New technologies such as artificial intelligence do not just offer opportunities to make the Netherlands more digitally resilient. They are necessary. That is what the Rathenau Instituut says in its research, which was published today, 'Cyber resilience with new technology – An opportunity and a necessity'. According to the researchers, it is only a matter of time before malicious parties start using new technologies for digital attacks.
- New technologies are necessary to increase cyber resilience.
- Existing measures such as strong passwords remain important.
- The Netherlands and the EU can become more independent from the US and China with their own research and companies.
The research shows that in addition to artificial intelligence, strong forms of encryption are also needed to increase cyber resilience. According to the Rathenau Instituut, we need to start encrypting sensitive data as quickly as possible in such a way that it can withstand an attack with a quantum computer.
New and old
But we shouldn't just focus on new technology. It is also very important to make more and better use of existing but underused technologies. If even basic security measures such as strong passwords or software updates remain underused, there is little point in focusing on the latest innovations.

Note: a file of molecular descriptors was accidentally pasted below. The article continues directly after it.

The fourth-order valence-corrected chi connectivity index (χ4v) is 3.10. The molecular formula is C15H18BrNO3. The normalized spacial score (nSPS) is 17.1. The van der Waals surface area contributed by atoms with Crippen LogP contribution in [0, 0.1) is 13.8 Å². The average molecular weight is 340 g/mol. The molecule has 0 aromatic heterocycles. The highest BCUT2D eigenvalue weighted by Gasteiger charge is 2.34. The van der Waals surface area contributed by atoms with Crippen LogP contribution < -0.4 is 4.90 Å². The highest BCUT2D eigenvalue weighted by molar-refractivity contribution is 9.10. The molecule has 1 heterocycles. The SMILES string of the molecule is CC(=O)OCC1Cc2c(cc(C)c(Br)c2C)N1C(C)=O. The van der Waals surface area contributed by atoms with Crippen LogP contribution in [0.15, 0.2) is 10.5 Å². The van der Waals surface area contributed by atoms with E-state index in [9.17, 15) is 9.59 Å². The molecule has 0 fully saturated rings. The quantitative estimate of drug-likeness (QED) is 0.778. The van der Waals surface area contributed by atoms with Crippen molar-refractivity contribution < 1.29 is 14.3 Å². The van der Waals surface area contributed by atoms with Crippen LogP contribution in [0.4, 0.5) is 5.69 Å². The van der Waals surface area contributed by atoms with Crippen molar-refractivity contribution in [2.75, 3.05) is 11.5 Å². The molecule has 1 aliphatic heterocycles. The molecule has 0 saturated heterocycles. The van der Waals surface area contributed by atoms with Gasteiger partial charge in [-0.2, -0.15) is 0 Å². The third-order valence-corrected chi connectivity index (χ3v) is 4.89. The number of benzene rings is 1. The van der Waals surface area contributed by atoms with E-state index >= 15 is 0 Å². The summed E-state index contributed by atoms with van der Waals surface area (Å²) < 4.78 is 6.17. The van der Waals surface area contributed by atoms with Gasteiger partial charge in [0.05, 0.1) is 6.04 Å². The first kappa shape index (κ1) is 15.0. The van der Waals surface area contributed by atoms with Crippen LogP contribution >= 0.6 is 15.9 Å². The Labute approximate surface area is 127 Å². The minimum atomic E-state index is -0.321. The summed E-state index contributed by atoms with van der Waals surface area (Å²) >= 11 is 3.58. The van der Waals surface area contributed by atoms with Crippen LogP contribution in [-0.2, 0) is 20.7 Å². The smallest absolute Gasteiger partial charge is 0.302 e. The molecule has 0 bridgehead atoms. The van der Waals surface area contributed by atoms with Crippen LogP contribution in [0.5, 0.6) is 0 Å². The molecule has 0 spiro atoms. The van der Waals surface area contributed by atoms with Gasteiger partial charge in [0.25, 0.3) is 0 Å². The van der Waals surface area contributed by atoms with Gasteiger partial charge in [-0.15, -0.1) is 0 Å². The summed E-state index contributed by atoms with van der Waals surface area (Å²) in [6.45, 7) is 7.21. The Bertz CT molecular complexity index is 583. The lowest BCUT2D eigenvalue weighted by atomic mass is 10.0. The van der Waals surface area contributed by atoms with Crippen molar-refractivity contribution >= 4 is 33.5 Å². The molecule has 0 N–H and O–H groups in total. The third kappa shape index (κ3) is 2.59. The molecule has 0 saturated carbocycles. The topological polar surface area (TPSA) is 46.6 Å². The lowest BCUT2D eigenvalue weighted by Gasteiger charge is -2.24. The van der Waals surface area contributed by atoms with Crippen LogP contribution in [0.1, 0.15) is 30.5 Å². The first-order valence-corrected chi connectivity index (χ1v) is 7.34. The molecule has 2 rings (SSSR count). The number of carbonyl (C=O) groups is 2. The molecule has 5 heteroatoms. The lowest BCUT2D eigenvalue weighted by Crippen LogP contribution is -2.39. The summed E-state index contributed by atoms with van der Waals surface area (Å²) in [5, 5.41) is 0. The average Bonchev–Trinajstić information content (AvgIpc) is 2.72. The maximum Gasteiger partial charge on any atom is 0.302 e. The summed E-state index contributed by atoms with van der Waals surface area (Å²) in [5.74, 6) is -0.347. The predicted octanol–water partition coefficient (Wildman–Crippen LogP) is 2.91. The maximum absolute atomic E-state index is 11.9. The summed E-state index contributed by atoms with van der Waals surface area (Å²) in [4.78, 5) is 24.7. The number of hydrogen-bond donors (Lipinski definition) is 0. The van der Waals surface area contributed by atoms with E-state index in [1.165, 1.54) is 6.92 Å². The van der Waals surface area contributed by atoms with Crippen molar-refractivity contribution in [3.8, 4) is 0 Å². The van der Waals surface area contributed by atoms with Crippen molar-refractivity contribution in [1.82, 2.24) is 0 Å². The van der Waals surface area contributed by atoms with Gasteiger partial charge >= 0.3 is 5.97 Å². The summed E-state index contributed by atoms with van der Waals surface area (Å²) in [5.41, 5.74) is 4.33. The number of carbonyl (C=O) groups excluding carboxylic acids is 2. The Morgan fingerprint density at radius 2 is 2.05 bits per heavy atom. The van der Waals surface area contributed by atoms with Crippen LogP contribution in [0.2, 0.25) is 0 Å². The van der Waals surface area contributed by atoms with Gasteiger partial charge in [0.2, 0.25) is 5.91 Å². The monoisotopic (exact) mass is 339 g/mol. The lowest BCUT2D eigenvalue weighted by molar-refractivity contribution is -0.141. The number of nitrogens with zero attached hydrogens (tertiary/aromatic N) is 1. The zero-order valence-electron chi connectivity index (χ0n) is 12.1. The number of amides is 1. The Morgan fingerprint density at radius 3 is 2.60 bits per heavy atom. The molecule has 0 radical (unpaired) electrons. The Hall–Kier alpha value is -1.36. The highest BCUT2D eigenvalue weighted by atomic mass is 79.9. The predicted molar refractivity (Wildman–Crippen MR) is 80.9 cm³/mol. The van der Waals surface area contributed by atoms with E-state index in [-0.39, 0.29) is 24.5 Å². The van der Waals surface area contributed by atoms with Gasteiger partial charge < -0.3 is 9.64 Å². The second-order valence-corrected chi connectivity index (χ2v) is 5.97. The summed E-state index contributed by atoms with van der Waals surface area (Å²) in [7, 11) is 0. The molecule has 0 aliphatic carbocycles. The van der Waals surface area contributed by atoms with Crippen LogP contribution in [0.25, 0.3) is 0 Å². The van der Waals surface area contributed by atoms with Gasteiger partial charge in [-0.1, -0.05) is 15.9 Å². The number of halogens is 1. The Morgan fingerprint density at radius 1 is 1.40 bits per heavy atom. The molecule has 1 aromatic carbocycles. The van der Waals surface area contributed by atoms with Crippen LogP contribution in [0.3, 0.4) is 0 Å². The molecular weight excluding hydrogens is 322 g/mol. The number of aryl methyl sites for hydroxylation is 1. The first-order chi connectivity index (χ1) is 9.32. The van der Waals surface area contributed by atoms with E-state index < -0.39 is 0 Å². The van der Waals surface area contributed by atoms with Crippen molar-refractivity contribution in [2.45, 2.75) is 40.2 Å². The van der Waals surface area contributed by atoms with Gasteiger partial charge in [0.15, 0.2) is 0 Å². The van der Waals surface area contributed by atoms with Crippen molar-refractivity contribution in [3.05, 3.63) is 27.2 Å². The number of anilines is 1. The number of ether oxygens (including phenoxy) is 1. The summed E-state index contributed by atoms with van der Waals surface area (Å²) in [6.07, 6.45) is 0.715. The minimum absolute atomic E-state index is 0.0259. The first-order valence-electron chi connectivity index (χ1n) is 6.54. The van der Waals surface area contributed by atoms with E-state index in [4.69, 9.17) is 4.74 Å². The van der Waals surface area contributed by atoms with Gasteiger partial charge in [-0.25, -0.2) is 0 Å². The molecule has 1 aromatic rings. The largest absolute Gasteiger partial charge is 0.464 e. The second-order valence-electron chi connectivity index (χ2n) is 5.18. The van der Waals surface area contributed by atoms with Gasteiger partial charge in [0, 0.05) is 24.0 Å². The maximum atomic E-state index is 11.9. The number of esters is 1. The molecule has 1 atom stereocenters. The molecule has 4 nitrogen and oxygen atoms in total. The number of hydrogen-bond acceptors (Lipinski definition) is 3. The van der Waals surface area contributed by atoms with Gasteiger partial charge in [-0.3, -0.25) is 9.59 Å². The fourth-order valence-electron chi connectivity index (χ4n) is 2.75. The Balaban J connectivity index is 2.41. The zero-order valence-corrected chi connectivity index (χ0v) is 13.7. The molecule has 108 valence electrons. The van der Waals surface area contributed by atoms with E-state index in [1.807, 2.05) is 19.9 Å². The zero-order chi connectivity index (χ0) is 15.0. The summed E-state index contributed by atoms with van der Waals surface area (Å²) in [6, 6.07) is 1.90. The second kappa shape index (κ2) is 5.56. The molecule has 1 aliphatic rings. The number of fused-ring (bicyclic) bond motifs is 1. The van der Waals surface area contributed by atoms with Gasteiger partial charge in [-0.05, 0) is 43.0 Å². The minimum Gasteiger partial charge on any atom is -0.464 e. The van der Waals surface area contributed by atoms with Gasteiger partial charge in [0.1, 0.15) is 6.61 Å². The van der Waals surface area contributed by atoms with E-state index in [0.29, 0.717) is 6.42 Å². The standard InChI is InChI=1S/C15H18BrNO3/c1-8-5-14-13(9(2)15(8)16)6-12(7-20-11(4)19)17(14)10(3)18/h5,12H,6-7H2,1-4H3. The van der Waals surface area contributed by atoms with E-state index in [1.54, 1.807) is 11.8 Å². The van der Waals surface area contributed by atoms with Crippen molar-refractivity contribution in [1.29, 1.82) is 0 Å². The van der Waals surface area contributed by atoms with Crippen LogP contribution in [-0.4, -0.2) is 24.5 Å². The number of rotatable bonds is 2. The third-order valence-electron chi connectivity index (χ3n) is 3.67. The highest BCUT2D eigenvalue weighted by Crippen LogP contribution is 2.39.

Europe versus the US and China
In addition, care must be taken that the Netherlands and Europe do not fall further and further behind the United States and China. More and more digital services in the field of cyber resilience are being outsourced to large foreign tech companies. According to the researchers, this means that the Netherlands and Europe are losing control and authority over data. These problems can be reduced by standard encryption of sensitive data, by imposing stricter requirements on suppliers and by developing more IT activity in the Netherlands and Europe.
Melanie Peters, director of the Rathenau Instituut, emphasizes the importance of our own IT companies in the Netherlands and Europe: "By developing more digital products and services ourselves, we can ensure that those products and services do justice to important European values such as security, privacy and autonomy.”
The Rathenau Instituut conducted the investigation at the request of the Cyber Security Council. It used literature research, interviews and workshops with more than forty experts and stakeholders.
The Rathenau Instituut has been engaged in research and debate on the impact of science, innovation and technology on society for over thirty years. In its previous publications Cyberspace without conflict (2019) and a never ending race (2017), the Institute also devoted attention to issues in the field of cyber defence.
Cyberspace without conflict
27 August 2019